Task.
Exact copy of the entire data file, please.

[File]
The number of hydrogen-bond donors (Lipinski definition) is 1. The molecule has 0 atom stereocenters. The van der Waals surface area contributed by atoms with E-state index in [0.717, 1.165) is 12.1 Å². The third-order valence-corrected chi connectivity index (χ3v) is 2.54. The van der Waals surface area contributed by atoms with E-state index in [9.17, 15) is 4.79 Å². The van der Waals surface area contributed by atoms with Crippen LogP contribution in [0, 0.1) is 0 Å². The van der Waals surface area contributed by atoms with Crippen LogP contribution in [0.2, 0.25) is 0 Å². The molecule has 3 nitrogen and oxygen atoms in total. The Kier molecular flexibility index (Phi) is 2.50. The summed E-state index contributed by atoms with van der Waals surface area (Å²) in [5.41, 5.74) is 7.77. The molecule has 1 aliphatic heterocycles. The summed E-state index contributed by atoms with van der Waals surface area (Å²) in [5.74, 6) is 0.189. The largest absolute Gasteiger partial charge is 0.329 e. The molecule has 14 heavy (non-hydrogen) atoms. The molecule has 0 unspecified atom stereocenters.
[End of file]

The number of hydrogen-bond donors (Lipinski definition) is 1. The molecule has 0 atom stereocenters. The van der Waals surface area contributed by atoms with E-state index in [0.717, 1.165) is 12.1 Å². The third-order valence-corrected chi connectivity index (χ3v) is 2.54. The van der Waals surface area contributed by atoms with E-state index in [9.17, 15) is 4.79 Å². The van der Waals surface area contributed by atoms with Crippen LogP contribution in [0, 0.1) is 0 Å². The van der Waals surface area contributed by atoms with Crippen LogP contribution in [0.2, 0.25) is 0 Å². The molecule has 3 nitrogen and oxygen atoms in total. The Kier molecular flexibility index (Phi) is 2.50. The summed E-state index contributed by atoms with van der Waals surface area (Å²) in [5.41, 5.74) is 7.77. The molecule has 1 aliphatic heterocycles. The summed E-state index contributed by atoms with van der Waals surface area (Å²) in [5.74, 6) is 0.189. The largest absolute Gasteiger partial charge is 0.329 e. The molecule has 14 heavy (non-hydrogen) atoms. The molecule has 0 unspecified atom stereocenters.